8. A method as recited in claim 6, wherein the version data includes data indicating a time at which the instance of the object was last modified.
9. A method as recited in claim 1, wherein adding index data to the index includes creating an index entry for the object if one does not already exist.
10. A method of managing backup data, comprising:
accessing a snapshot of a data set, wherein the data set includes at least one object and there is a plurality of snapshots of the data set, each of the plurality of snapshots being taken at a particular time and each comprising a replica of the data set at that particular time, wherein accessing a snapshot includes mounting the snapshot and using a file system associated with the snapshot to locate and retrieve one or more objects included in the snapshot; and
adding to an index stored in storage and associated with at least the accessed snapshot, with respect to each of one or more objects included in the accessed snapshot, index data indicating at least where each of the one or more objects is located within the accessed snapshot so that it is able to be determined using the index and without again accessing the accessed snapshot whether an object of interest is included in the accessed snapshot and if so, where the object of interest is located within the accessed snapshot.
11. A method as recited in claim 10, wherein the index data includes with respect to an object that has associated with it, in a hierarchical structure of the data set, one or more child objects, child object data for each child object indicating a location within the index of an entry associated with the child object.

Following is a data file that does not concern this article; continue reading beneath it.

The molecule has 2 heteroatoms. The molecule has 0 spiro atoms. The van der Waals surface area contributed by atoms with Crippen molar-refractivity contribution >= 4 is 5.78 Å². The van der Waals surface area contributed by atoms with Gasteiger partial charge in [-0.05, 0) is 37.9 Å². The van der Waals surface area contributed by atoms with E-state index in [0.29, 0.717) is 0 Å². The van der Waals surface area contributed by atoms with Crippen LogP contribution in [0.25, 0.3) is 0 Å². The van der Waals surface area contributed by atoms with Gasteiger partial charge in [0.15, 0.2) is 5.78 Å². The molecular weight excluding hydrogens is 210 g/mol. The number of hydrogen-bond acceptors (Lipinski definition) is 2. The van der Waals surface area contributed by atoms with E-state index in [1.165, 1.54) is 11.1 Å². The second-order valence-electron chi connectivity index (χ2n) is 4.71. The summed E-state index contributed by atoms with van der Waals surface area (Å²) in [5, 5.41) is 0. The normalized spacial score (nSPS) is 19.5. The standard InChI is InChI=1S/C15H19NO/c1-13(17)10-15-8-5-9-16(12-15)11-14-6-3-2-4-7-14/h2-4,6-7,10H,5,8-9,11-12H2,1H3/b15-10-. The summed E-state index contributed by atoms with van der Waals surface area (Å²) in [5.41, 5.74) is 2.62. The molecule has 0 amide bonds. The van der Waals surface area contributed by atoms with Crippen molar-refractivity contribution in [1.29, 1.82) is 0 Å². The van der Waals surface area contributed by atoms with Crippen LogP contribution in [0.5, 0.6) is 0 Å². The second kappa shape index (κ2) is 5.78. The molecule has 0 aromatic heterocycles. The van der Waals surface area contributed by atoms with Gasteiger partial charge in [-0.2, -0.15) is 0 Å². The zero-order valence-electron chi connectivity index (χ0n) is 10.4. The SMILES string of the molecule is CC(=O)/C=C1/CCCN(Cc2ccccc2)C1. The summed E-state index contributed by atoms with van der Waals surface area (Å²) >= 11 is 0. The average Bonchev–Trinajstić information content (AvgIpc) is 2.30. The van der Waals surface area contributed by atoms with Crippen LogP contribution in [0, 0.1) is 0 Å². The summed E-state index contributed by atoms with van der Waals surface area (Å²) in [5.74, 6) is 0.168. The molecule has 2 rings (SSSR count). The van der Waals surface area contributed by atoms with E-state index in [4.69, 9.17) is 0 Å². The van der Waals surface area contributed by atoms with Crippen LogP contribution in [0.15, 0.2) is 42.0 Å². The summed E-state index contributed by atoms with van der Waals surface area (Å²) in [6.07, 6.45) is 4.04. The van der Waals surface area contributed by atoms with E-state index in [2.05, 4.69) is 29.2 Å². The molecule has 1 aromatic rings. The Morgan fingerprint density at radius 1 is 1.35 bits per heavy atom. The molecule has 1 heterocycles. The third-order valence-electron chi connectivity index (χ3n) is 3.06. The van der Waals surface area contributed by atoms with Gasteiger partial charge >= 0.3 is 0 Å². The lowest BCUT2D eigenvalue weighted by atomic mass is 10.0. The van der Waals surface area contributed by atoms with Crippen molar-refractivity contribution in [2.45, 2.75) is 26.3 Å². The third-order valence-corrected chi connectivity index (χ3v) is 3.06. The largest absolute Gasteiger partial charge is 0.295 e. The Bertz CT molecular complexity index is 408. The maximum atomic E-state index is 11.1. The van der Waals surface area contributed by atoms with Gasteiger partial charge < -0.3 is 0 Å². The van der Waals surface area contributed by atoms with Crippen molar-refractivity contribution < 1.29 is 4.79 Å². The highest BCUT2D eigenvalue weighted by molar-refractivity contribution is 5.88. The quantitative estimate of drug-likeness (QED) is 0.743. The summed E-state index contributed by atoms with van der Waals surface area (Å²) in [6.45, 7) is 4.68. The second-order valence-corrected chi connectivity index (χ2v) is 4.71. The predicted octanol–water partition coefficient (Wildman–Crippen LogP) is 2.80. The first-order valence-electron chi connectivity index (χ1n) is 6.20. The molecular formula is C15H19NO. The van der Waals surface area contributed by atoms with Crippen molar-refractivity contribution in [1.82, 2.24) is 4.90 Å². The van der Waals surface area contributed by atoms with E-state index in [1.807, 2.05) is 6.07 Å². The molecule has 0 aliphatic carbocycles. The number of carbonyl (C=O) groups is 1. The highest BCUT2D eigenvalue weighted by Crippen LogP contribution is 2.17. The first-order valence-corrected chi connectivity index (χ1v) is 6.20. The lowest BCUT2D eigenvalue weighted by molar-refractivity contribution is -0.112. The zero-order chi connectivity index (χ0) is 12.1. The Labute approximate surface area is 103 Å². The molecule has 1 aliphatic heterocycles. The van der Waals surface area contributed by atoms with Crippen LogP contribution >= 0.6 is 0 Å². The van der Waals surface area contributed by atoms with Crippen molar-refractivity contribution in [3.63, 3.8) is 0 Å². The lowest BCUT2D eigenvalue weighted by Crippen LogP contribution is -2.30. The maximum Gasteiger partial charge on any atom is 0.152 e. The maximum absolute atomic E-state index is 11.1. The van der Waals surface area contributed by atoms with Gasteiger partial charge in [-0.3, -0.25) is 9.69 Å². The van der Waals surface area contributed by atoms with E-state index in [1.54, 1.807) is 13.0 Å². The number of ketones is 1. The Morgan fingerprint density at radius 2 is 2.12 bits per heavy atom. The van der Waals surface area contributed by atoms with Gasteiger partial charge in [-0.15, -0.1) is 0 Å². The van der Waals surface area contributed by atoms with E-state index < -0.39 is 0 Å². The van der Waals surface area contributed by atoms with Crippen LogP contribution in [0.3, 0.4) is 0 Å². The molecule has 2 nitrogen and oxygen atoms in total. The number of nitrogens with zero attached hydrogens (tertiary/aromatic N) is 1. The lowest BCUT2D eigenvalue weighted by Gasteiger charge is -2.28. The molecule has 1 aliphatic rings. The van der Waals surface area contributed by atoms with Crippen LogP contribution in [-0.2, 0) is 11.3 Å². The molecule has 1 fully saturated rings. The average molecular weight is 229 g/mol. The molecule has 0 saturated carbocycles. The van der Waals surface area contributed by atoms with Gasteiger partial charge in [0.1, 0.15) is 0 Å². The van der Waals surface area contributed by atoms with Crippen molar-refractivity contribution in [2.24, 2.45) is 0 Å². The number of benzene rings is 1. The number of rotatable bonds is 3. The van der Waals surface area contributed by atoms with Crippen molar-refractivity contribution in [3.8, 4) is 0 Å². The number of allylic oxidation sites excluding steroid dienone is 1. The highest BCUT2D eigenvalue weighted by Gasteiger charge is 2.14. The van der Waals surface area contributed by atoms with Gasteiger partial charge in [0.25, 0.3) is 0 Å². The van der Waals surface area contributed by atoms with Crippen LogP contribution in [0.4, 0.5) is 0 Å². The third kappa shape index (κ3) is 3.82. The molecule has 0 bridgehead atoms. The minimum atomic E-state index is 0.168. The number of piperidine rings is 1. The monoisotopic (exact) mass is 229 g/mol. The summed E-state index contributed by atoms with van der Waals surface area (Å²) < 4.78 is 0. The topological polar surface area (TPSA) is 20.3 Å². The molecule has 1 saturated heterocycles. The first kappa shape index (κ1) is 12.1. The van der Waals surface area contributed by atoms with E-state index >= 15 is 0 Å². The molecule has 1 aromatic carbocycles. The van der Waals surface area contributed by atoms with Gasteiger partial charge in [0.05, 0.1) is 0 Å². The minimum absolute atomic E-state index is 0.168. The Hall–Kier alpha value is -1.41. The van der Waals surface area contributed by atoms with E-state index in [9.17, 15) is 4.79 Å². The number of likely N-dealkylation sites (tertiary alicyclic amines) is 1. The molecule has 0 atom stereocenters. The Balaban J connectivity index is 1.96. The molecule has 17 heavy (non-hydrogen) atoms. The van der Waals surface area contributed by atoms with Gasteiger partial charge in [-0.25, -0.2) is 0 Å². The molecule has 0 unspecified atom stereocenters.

12. A data backup system comprising:
a processor configured to:
access a snapshot of a data set, wherein the data set includes at least one object and there is a plurality of snapshots of the data set, each of the plurality of snapshots being taken at a particular time and each comprising a replica of the data set at that particular time; and
add to an index associated with at least the accessed snapshot, with respect to each of one or more objects included in the accessed snapshot, index data indicating at least where each of the one or more objects is located within the accessed snapshot so that it is able to be determined using the index and without again accessing the accessed snapshot whether an object of interest is included in the accessed snapshot and if so, where the object of interest is located within the accessed snapshot, wherein the index is configured to be used to determine, without having to mount the accessed snapshot, whether the object of interest is included in the accessed snapshot; and
a memory coupled to the processor, configured to provide the processor with instructions.
13. A system as recited in claim 12, where the snapshot is a first snapshot that includes a first replica of the data set taken at a first specified time, and the processor is further configured to:
access a second snapshot of the data set, the second snapshot including a second replica of the data set taken at a second specified time; and
add to the index, with respect to each of one or more objects included in the second snapshot, index data indicating at least where the object is located within the second snapshot.
14. A system as recited in claim 12, wherein the index includes for each object an index entry that includes, for each instance of the object encountered in one of said plurality of snapshots, version data associated with that instance of the object.